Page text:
Reuters

Dr Victor Fayomi, a general practitioner with a private hospital in Gwagalada, has said that political goodwill and public-private partnership should be strengthened to end malaria for good.

Fayomi made this remark in an interview with Journalists in Abuja as a contribution to mark World Malaria Day.

This year’s theme for World Malaria Day is ‘End Malaria for Good’.

He said the Day was a wake-up call towards funding education and research, vaccine development and other preventive measures, adequate diagnosis and prompt treatment of malaria.

“We all have a role to play. We are gradually welcoming the rainy season, which favours breeding of mosquitoes; our environment must always be clean.

“There is the need to ensure that there are no stagnant water and bushes in order to prevent the pandemic while the campaign for the provision of free insecticide-treated mosquito nets is also key.

“So we pray this vaccine brings the fight to end malaria to a final bus stop. With this, Nigeria and other tropical countries can heave a sigh of relief as the world will eventually end malaria for good,” he said.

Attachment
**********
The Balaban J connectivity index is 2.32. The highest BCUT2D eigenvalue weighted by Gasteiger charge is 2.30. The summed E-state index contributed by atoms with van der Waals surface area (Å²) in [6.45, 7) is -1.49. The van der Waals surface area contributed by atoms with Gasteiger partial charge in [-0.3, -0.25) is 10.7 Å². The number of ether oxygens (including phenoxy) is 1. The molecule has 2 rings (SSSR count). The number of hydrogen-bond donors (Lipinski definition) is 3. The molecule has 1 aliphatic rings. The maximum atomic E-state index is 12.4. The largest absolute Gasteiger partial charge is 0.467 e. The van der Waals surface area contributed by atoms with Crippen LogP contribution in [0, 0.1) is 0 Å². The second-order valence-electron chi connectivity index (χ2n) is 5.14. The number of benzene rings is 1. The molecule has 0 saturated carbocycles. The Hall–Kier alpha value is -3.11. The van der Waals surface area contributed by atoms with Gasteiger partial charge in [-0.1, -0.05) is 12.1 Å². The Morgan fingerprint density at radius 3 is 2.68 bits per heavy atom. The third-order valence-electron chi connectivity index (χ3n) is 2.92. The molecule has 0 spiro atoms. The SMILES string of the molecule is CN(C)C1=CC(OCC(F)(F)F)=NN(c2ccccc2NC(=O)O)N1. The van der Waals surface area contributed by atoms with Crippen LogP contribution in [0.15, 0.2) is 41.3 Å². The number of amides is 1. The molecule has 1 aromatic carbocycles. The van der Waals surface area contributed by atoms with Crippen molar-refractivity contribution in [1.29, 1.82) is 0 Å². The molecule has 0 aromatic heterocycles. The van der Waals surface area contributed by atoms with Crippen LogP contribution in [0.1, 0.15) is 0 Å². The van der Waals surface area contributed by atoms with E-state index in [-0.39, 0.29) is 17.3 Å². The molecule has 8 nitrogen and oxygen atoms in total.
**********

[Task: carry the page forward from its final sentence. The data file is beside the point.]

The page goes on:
Fayomi said the malaria vaccine just launched by WHO is used for children under two years in Malawi, which is one of the three African countries for the pilot programme.

He said Ghana and Kenya were among the two countries to benefit from the programme in a few weeks.

“Malaria is a predominantly tropical disease caused by the bite of a female Anopheles mosquito infected with the parasite called Plasmodium.

“It is a disease of public health importance because of its impact on the health and socioeconomic status of the countries it is prevalent; Nigeria has a great share of this burden,” Fayomi said.

She said malaria could be classified as either uncomplicated or severe, depending on the clinical and laboratory parameters affecting individual patients across all age groups.

Fayomi said malaria symptoms ranged from fever, headache, chills, body and or joint pains, nausea and vomiting, poor appetite to even dizziness, fainting and unconsciousness.

According to him, children and pregnant women are most affected by malaria.

April 25 is set aside to mark the world’s efforts in raising awareness for the prevention, treatment and funding of malaria.

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